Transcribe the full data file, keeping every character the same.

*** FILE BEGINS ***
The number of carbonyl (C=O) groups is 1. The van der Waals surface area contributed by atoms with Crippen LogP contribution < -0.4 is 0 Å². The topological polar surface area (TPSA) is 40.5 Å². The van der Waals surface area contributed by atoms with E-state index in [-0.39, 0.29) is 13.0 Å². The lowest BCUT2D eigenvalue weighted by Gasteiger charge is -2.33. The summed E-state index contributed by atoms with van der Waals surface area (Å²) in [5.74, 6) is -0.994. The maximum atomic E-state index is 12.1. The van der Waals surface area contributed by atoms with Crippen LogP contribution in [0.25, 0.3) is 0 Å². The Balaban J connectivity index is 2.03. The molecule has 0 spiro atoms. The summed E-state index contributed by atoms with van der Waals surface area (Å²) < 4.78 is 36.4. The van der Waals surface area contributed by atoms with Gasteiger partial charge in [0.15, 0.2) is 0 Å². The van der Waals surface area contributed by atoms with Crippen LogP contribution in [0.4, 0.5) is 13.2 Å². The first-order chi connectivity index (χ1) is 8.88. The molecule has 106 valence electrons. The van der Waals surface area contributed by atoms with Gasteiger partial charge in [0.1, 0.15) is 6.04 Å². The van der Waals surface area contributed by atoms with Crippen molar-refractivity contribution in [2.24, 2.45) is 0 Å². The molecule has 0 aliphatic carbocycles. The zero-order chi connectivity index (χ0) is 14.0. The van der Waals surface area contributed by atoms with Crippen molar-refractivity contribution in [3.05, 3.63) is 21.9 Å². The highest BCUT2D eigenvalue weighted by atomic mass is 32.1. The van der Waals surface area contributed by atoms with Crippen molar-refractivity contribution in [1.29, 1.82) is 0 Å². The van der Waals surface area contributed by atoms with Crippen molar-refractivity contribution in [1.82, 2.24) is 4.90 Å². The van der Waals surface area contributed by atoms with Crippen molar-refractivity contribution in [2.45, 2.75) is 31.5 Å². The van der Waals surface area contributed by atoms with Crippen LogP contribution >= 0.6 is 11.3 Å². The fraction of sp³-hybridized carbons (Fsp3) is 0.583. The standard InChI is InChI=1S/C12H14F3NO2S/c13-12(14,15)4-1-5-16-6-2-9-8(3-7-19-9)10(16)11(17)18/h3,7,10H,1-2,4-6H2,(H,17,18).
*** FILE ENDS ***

The number of carbonyl (C=O) groups is 1. The van der Waals surface area contributed by atoms with Crippen LogP contribution < -0.4 is 0 Å². The topological polar surface area (TPSA) is 40.5 Å². The van der Waals surface area contributed by atoms with E-state index in [-0.39, 0.29) is 13.0 Å². The lowest BCUT2D eigenvalue weighted by Gasteiger charge is -2.33. The summed E-state index contributed by atoms with van der Waals surface area (Å²) in [5.74, 6) is -0.994. The maximum atomic E-state index is 12.1. The van der Waals surface area contributed by atoms with Crippen LogP contribution in [0.25, 0.3) is 0 Å². The Balaban J connectivity index is 2.03. The molecule has 0 spiro atoms. The summed E-state index contributed by atoms with van der Waals surface area (Å²) < 4.78 is 36.4. The van der Waals surface area contributed by atoms with Gasteiger partial charge in [0.15, 0.2) is 0 Å². The van der Waals surface area contributed by atoms with Crippen LogP contribution in [0.4, 0.5) is 13.2 Å². The first-order chi connectivity index (χ1) is 8.88. The molecule has 106 valence electrons. The van der Waals surface area contributed by atoms with Gasteiger partial charge in [0.1, 0.15) is 6.04 Å². The van der Waals surface area contributed by atoms with Crippen molar-refractivity contribution in [2.24, 2.45) is 0 Å². The molecule has 0 aliphatic carbocycles. The zero-order chi connectivity index (χ0) is 14.0. The van der Waals surface area contributed by atoms with Crippen molar-refractivity contribution in [3.05, 3.63) is 21.9 Å². The highest BCUT2D eigenvalue weighted by atomic mass is 32.1. The van der Waals surface area contributed by atoms with Crippen molar-refractivity contribution in [1.29, 1.82) is 0 Å². The van der Waals surface area contributed by atoms with Crippen molar-refractivity contribution in [1.82, 2.24) is 4.90 Å². The van der Waals surface area contributed by atoms with Crippen molar-refractivity contribution in [2.45, 2.75) is 31.5 Å². The van der Waals surface area contributed by atoms with Crippen LogP contribution >= 0.6 is 11.3 Å². The fraction of sp³-hybridized carbons (Fsp3) is 0.583. The standard InChI is InChI=1S/C12H14F3NO2S/c13-12(14,15)4-1-5-16-6-2-9-8(3-7-19-9)10(16)11(17)18/h3,7,10H,1-2,4-6H2,(H,17,18).